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Zika Virus Transmission Found In A Second Area Of Miami

Florida officials say there's a new area in Miami where Zika has been transmitted locally. Health officials have identified two women and three men who appear to have contracted Zika within an area that includes Miami's Little Haiti neighborhood. Officials say three live in the area; two others work there or have visited.

Florida's Department of Health says there are now two areas in Miami where Zika is being transmitted. The other is Miami Beach, where authorities have aggressively worked to control mosquitoes since August. Those efforts included aerial spraying with a controversial insecticide, Naled. Last month, the zone of local Zika transmission in Miami Beach was tripled in size after new cases were identified.

Mosquito control efforts were successful in eliminating local Zika transmission in the first area in Miami where mosquitoes were found to be carrying the virus. That neighborhood, Wynwood, is just blocks away from the new one-square-mile area. South Florida is the only place so far in the continental U.S. with local Zika transmission. The CDC advises pregnant women to avoid non-essential travel to areas where Zika has been transmitted locally.

In announcing the new zone, Florida Gov. Rick Scott released a statement calling on the federal government to release additional funds to combat the disease. "It has been two weeks since federal funding to fight Zika was approved by Congress and signed by President Obama," Scott wrote. "However, Florida has not yet received a dime. We don't need bureaucratic timelines – we need funding now."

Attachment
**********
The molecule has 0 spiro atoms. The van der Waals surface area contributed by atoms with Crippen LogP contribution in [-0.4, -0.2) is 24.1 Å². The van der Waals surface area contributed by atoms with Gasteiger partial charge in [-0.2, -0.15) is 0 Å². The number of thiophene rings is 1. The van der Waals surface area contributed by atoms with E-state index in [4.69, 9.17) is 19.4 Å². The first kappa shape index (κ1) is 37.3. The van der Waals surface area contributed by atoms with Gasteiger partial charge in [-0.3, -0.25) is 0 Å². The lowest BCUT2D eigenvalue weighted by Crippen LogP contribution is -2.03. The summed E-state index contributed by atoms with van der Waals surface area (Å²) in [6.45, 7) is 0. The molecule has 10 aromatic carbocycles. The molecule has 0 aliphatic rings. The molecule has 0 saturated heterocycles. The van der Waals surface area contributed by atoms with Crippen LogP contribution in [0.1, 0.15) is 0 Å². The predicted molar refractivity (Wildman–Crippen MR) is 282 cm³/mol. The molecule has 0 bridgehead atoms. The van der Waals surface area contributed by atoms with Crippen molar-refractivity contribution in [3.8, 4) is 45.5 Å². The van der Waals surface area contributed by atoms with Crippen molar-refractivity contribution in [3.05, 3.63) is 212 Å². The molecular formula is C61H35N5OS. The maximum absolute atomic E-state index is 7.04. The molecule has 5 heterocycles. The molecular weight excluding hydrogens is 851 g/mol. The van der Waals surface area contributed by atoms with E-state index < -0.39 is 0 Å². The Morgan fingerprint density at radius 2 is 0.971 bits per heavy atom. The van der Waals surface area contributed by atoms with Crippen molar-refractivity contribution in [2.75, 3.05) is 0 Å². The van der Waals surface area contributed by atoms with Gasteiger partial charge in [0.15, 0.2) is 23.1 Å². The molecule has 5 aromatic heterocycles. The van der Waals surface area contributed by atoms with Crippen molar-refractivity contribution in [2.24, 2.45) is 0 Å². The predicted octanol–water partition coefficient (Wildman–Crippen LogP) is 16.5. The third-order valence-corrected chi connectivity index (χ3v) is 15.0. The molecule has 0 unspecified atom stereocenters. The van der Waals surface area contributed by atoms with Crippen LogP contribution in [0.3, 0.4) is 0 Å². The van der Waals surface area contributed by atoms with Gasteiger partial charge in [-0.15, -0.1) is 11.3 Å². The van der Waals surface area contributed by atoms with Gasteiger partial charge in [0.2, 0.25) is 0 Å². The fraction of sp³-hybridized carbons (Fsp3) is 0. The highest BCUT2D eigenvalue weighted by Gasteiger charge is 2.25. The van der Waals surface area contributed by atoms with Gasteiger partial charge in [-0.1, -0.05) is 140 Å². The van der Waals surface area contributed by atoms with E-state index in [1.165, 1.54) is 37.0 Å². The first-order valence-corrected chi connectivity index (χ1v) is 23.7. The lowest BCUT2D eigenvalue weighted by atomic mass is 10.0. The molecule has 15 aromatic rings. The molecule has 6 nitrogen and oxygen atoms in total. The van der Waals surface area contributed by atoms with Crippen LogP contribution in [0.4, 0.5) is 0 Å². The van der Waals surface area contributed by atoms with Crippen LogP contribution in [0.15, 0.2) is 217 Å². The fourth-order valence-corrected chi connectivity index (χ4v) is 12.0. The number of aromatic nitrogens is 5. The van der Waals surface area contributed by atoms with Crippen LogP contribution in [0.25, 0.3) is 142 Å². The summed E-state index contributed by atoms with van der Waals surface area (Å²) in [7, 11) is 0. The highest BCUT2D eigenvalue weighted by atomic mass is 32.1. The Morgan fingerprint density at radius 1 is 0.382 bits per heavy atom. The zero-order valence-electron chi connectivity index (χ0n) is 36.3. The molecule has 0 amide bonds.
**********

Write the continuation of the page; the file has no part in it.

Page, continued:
At least 174 people have contracted Zika in Florida, a number that includes 19 out-of-state visitors. Florida also has more than 700 cases of Zika contracted while traveling elsewhere. The only state with more travel-related Zika cases is New York, with more than 850. Florida's Department of Health says 106 Zika infections in the state involve pregnant women.

Copyright 2021 NPR. To see more, visit https://www.npr.org.

As NPR's Miami correspondent, Greg Allen reports on the diverse issues and developments tied to the Southeast. He covers everything from breaking news to economic and political stories to arts and environmental stories. He moved into this role in 2006, after four years as NPR's Midwest correspondent.
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